Square Sacrifices Revenues to Ramp Mobile Payment Volumes
Square is dropping the rates merchants pay when accepting credit card payments using a mobile phone.
The move is significant because it puts Square’s new rates below the industry standard for small merchants, who typically do less than $1,000 a month in business.
Square is taking the high-risk bet that cutting the rate will fuel its gain in market share as the race heats up in the mobile payments space.
“In the short-term, we will sacrifice revenue, but we believe it is worth the cost because it is the right decision for users and by simplifying payments it will help grow the entire market,” a spokeswoman explained.
Square’s rates will fall to a flat fee of 2.75 percent per transaction instead of charging 2.75 percent plus an additional 15 cents. (The rate for when a credit card number is keyed in, rather than swiped, will remain the same at 3.5 percent plus 15 cents.)
Square’s new rates will resonate well with merchants.
It means that for a $100 purchase, they will now pay $2.75, rather than $2.90. The impact will be much greater for smaller purchases, like a $3 cup of coffee that will now cost the merchant 8 cents, down from previous 23 cents.
There’s also a benefit when a customer visits a coffee shop twice in one day, for example.
Under the old rates, the merchant would have to pay 30 cents for a customer who visits twice a day in transaction fees alone. But under the new rates that goes away and the merchant will only be charged a percentage of both transactions.
Square, which recently raised $27.5 million in venture capital, is trying to gain a foothold in a market that remains inaccessible to many small vendors, who aren’t willing to spend thousands on a point of sales machine.
Instead, it offers merchants the option of plugging a small dongle into a smartphone, such as an iPhone, iPad or Android device to accept payments.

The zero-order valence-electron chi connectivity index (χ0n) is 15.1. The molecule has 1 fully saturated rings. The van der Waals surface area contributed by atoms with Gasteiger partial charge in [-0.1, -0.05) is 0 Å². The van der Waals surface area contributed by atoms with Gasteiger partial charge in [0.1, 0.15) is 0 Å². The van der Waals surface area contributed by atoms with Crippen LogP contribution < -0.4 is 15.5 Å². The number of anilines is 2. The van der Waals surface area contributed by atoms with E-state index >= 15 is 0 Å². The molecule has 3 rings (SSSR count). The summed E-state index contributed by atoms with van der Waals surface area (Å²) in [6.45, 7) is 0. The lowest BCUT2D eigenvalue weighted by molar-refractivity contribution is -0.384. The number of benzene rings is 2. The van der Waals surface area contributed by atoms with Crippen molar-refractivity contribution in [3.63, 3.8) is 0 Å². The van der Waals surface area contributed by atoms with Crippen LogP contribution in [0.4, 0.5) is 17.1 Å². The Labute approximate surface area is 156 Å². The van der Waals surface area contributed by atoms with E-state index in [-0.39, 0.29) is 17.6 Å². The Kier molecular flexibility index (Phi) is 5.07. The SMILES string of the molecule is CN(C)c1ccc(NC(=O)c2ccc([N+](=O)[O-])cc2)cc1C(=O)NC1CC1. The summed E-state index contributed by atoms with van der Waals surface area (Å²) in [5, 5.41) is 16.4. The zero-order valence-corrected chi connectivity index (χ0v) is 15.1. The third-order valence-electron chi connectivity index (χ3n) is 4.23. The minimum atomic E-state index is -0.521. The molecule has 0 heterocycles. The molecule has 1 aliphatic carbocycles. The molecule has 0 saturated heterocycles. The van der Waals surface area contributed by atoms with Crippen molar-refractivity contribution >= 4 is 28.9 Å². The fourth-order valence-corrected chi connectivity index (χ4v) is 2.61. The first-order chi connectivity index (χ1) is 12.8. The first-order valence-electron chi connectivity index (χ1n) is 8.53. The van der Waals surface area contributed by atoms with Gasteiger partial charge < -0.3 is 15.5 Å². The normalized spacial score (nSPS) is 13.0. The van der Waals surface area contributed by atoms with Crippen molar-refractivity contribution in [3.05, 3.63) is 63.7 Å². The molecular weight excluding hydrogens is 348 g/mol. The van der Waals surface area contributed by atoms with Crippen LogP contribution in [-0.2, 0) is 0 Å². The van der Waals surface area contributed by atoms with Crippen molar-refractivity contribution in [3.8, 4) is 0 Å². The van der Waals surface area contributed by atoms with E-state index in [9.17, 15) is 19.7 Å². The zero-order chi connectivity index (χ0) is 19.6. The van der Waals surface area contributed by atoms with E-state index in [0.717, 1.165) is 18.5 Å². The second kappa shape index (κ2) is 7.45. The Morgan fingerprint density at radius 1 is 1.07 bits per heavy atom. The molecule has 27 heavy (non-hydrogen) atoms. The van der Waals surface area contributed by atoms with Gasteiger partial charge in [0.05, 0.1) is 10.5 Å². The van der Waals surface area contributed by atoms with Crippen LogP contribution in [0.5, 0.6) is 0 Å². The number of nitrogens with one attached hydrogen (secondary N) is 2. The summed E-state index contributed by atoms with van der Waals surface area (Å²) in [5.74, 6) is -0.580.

In the mobile payments space, Square competes directly with services being built by mammoth financial incumbents, as well as others like Intuit, PayPal and the wireless carriers.
Intuit, which also provides an accessory for smartphones to take payments, charges 2.7 percent plus 15 cents with no monthly service plan. A high-volume account, which charges more than $1,000, costs $12.95 a month, but drops the rate to 1.7 percent plus 30 cents.
Will Intuit drop its prices to compete with Square?
Possibly. After Square made its card readers free, Intuit followed suit, and said last week that after a short trial period, it was committed to keeping them free permanently.
To be sure, the fees can be baffling to a small business owner.
In a survey, conducted by the Merchant Bill of Rights, it found that only 26 percent of participants believe they are being treated fairly by the debit/credit/prepaid card processing industry, and only 21 percent understand the rates, fees and surcharges they pay.
Still, Square will clearly be taking a financial hit.
It will have to continue to pay the fees being demanded by credit card companies like Visa and MasterCard. But the company said it continues to negotiate these rates with providers.
There is some hope a compromise can be reached.
Recently, Visa wrote about Square in a blog post, referencing a recent interview we did with Square’s CEO Jack Dorsey, who is also the co-founder of Twitter. In the post, Visa said Square provides an easy payment solution for small merchants. It wrote: “We are committed to working with innovative companies, like Square and others, as the world shifts to electronic payments.”